Thanksgiving is a splendid holiday, but also a useful one. It reminds us that gratitude is a virtue. We owe the most satisfying parts of our lives to others and fool ourselves if we imagine otherwise.
We usually begin, rightly, by thanking our families since they are (if we are lucky) both the original and ongoing sources of love and nurture. But we should also be aware of our debt to institutions and their stewards. This year, a peculiar candidate for acknowledgment kept forcing its way into my thinking: journalism.
Since you are reading this in a newspaper or online at a media site, you might chuckle derisively at my presumption. The guy makes a living from journalism, so of course he's grateful.
True enough, but the political crisis we confront has encouraged a great many who are neither scribes nor broadcasters to consider why journalism matters to a democracy. Among the many helpful books and articles on this subject, I particularly recommend a 2009 essay by Paul Starr, a Princeton University professor.
One of his central observations, from cross-national studies: The lower the circulation of newspapers in a given country, the higher the level of corruption. Journalism, it turns out, is an essential restraint on abuses by the powers-that-be, and all the more so when the checks and balances inside government are faltering.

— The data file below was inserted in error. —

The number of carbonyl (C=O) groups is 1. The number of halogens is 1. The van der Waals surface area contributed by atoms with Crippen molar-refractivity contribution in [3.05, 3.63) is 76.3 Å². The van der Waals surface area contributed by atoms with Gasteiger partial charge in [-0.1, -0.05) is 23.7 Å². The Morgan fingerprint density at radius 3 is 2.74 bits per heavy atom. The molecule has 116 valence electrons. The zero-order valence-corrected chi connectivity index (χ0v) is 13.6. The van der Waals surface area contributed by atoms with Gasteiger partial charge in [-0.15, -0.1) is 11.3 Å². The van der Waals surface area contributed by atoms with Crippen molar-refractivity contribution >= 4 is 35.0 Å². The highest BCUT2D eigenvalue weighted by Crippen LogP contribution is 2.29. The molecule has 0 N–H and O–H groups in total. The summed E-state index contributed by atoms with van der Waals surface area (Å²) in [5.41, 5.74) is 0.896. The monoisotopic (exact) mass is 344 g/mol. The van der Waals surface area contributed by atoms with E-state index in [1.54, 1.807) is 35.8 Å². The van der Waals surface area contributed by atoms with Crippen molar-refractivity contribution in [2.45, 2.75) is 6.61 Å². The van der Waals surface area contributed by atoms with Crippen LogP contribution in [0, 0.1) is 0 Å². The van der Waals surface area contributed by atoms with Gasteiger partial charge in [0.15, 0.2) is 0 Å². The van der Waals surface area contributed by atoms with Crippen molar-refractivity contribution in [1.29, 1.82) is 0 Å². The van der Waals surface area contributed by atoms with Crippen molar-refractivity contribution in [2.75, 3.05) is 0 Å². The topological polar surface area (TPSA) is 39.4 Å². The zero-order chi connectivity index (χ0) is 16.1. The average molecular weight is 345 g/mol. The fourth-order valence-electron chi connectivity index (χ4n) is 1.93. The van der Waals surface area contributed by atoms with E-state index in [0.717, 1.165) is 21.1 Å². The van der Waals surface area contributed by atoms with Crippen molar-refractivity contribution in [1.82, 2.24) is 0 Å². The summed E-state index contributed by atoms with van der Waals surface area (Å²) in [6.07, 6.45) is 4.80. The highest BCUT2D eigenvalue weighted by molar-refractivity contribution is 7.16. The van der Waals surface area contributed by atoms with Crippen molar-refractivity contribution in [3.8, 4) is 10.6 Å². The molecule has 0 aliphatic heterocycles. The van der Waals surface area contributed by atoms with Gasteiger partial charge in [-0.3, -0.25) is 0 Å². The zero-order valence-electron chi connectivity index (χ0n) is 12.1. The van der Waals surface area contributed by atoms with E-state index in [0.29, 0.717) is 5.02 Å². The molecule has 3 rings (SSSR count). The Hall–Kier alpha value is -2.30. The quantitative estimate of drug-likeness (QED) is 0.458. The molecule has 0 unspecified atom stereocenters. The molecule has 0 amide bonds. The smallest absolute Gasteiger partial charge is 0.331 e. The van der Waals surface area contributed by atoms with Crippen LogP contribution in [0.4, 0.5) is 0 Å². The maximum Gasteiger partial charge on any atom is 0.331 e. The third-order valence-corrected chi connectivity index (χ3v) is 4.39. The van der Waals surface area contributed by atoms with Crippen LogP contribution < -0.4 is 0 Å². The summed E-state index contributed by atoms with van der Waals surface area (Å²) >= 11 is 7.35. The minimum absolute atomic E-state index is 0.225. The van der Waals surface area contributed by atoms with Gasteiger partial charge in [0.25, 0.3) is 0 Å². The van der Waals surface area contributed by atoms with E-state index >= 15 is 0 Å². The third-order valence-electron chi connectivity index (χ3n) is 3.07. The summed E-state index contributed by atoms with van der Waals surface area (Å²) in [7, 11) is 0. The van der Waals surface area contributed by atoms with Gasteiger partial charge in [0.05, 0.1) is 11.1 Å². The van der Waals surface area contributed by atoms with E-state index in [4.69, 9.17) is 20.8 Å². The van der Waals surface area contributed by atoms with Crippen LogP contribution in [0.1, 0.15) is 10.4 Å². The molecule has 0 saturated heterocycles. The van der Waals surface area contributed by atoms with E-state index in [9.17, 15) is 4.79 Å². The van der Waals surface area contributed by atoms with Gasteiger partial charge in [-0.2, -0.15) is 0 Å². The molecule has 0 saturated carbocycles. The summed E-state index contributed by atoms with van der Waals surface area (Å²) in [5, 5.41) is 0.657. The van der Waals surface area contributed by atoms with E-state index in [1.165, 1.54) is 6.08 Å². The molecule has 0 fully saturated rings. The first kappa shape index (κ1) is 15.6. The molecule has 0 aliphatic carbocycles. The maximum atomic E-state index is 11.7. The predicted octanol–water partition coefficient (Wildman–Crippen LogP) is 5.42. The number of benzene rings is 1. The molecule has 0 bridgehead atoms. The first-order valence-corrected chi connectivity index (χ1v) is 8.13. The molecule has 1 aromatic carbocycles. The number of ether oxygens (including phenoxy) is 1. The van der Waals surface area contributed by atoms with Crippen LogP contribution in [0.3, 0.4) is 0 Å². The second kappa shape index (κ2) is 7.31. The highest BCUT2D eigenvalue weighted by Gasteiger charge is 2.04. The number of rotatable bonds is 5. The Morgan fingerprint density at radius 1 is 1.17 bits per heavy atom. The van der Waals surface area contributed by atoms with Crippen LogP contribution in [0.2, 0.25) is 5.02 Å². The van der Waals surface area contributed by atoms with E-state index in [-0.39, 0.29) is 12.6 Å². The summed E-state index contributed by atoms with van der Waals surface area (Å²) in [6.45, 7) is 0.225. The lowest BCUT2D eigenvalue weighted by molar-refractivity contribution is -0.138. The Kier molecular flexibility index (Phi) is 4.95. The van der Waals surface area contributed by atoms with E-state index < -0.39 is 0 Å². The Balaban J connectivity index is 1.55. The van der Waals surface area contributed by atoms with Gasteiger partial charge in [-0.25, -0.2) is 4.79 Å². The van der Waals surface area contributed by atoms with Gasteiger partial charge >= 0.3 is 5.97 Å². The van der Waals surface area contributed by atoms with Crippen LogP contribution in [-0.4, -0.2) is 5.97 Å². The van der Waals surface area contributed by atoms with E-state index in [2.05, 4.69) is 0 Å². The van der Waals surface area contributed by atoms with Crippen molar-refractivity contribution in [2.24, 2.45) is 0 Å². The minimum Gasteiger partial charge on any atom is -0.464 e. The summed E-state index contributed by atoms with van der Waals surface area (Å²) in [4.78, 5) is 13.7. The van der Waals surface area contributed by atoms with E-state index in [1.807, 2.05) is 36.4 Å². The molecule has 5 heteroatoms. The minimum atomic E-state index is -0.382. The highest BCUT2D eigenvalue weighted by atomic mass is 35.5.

Since journalists are human beings, we are by our very natures flawed. It's not hard to point to our shortcomings. So in the interest of offering a model of what journalism is supposed to be (and, in the spirit of Thanksgiving, to express appreciation to someone I hold dear), permit me to introduce you to Shelly Binn, one of the best editors I will ever know.
Shelly, who died eleven years ago at the age of 83, was The New York Times' metropolitan political editor back when I covered state and local politics for the paper. One dramatic example will suffice to give you a sense of his devotion to service—and also of how much he loved politics.
On November 3, 1944, Shelly, an Army anti-tank gunner, was gravely wounded in Holland and lost an eye. He was unconscious for four days, and when he finally came to, his very first question was not about his condition. He wanted to know if Franklin Roosevelt had won re-election.